GSU Sculpture Park Artist Awarded National Medal of Arts

Mark di Suvero and President Barack Obama
Sculptor Mark di Suvero receives the 2010 National Medal of Arts from President Barack Obama at an East Room ceremony at the White House on March 2, 2011. Managed by the National Endowment for the Arts, the National Medal of Arts is the highest award given to artists and arts patrons by the United States Government. Photo by Ruth David. Courtesy of the National Endowment for the Arts.

University Park, IL–(ENEWSPF)– Nathan Manilow Sculpture Park artist Mark di Suvero Wednesday was awarded the National Medal of Arts in a White House ceremony.

President Barack Obama presented the award to di Suvero, whose “Yes! For Lady Day” is a towering masterwork at the Nathan Manilow Sculpture Park at Governors State University. Di Suvero was one of 10 recipients of the this year’s award; other honorees  include author Harper Lee, actress Meryl Streep, jazz musician Sonny Rollins, and singer James Taylor.

The National Medal of Arts is a White House initiative managed by the National Endowment for the Arts. Each year, the NEA organizes and oversees the medal nomination process and notifies artists of their selection to receive a medal, the nation’s highest honor for artistic excellence.

NEA Chairman Rocco Landesman said the National Medal of Arts recipients represent the many vibrant and diverse art forms thriving in America, and that di Suvero is worthy of the honor.

“One of the most prominent American artists to emerge from the Abstract Expressionist era, Mark di Suvero’s monumental steel sculptures have been exhibited throughout the world,” Landesman said. “I join the president and the country in saluting him.”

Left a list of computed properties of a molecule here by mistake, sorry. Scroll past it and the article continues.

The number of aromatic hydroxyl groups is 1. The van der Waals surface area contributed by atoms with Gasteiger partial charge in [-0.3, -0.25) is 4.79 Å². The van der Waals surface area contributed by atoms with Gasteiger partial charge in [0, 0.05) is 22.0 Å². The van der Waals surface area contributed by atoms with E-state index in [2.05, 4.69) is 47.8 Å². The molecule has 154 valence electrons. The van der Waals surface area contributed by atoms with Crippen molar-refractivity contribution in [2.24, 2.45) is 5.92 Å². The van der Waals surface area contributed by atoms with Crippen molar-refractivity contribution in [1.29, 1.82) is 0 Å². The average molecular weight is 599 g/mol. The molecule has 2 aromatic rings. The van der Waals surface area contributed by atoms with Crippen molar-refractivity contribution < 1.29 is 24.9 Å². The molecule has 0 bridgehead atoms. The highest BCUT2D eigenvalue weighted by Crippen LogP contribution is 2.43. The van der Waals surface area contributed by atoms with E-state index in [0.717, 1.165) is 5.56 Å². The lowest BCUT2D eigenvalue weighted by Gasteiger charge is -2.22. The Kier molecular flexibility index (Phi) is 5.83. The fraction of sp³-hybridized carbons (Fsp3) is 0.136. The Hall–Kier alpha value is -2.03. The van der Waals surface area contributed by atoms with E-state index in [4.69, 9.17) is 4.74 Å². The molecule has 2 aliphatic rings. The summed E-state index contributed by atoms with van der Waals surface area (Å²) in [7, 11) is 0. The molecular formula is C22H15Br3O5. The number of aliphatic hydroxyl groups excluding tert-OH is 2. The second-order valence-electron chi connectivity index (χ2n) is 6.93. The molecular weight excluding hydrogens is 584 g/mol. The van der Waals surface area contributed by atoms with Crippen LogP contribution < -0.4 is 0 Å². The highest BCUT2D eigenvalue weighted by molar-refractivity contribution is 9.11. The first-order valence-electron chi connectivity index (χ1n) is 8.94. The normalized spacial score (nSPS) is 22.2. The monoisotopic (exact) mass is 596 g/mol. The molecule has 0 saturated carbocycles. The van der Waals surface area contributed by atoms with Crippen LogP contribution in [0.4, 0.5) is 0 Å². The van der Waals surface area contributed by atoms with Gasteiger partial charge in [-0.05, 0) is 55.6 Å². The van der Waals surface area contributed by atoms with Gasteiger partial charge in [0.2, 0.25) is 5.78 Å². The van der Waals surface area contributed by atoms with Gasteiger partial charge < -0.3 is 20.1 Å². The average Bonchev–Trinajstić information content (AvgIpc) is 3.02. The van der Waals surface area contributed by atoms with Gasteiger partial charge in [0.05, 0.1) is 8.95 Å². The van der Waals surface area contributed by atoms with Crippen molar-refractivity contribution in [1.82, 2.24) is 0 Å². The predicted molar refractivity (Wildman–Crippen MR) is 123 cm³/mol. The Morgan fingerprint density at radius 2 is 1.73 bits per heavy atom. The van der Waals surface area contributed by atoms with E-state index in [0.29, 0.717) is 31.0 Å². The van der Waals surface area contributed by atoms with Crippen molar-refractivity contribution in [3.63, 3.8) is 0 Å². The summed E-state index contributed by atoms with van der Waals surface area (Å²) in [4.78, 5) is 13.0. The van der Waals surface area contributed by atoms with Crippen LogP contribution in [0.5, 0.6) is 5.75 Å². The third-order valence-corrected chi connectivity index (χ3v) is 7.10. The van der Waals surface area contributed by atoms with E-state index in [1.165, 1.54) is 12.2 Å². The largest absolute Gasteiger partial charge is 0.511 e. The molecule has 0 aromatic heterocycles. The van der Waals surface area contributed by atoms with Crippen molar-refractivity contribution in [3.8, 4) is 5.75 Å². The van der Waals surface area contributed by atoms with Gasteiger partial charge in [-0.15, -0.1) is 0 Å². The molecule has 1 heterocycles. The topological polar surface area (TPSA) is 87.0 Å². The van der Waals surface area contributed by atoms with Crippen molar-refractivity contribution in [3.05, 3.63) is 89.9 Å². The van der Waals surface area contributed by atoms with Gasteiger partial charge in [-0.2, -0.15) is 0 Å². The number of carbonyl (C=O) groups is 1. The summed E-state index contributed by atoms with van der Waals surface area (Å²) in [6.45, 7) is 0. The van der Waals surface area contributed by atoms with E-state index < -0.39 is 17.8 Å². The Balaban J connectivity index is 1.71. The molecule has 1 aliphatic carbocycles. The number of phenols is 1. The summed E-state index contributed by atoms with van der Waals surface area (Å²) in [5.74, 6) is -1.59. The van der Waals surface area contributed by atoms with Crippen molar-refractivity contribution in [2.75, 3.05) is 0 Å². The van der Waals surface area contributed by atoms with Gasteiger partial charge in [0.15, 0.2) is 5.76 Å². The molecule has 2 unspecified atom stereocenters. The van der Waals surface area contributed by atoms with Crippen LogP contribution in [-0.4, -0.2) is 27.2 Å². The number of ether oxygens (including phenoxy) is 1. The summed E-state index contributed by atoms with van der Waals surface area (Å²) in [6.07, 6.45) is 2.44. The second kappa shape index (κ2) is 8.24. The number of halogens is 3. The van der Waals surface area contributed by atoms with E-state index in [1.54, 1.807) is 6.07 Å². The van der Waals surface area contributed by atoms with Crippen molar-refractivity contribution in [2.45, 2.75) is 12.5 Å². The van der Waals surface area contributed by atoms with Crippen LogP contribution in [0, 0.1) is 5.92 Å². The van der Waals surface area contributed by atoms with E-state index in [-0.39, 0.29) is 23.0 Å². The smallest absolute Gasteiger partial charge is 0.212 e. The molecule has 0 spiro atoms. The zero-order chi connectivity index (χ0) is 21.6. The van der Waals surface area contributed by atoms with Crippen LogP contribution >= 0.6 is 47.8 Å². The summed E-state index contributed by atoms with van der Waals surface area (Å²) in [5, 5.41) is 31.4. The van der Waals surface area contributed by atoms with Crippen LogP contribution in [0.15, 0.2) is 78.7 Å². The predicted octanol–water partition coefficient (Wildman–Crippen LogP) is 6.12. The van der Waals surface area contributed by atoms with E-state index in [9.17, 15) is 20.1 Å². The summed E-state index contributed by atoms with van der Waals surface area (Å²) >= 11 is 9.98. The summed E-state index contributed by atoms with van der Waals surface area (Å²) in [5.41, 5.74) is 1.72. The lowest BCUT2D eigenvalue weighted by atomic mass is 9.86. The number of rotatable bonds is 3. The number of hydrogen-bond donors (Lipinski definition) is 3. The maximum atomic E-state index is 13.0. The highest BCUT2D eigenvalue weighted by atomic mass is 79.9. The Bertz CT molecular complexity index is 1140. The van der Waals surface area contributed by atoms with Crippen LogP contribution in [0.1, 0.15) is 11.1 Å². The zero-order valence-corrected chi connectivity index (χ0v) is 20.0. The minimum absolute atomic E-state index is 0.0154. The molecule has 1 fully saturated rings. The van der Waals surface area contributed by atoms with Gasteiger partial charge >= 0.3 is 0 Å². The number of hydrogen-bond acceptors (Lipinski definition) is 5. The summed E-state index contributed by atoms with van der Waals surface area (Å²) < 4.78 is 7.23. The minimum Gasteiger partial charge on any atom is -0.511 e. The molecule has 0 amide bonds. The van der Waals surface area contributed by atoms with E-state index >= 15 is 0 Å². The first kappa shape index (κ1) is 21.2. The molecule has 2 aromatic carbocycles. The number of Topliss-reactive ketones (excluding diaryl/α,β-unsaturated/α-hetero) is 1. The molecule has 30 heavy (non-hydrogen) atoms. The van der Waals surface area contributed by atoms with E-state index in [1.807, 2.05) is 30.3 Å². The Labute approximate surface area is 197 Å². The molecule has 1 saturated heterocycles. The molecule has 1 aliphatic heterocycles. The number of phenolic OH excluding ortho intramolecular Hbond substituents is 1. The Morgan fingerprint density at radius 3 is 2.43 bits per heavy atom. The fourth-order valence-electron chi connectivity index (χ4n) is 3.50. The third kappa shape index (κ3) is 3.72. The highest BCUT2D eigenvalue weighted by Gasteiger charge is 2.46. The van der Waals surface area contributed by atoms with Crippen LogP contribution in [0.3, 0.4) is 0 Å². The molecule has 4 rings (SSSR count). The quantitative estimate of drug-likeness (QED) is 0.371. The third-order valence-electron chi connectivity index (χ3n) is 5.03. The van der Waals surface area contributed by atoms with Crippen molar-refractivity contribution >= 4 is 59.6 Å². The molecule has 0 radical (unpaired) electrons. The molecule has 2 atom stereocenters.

Di Suvero was born in China to parents serving in the Italian diplomatic corps. After the Japanese invasion of China in World War II, he and his parents fled to San Francisco. As a young artist, he gravitated to abstract sculpture and began creating oversized works from cast-off construction materials.

“Yes! For Lady Day” was created over a period of two summers in 1968 and 1969 while di Suvero lived in a farmhouse on what was to become the Governors State University campus. The house was loaned by Chicago art collector and philanthropist Lewis Manilow, and became a gathering place for local artists.

The monumental sculpture was constructed of salvaged steel I-beams and a railroad tank car that was cut at a diagonal ellipse by di Suvero. “Yes! For Lady Day,” a tribute to jazz singer Billie Holliday, is notable for reflecting both the gritty realism of America’s industrial age and the beauty of the Illinois prairie landscape.

The Nathan Manilow Sculpture Park is located at Governors State University’s main campus in University Park. The park is free of charge and open from dawn to dusk 365 days a year. For more information about the sculpture park, visit www.govst.edu/sculpture or call (708) 534-4486.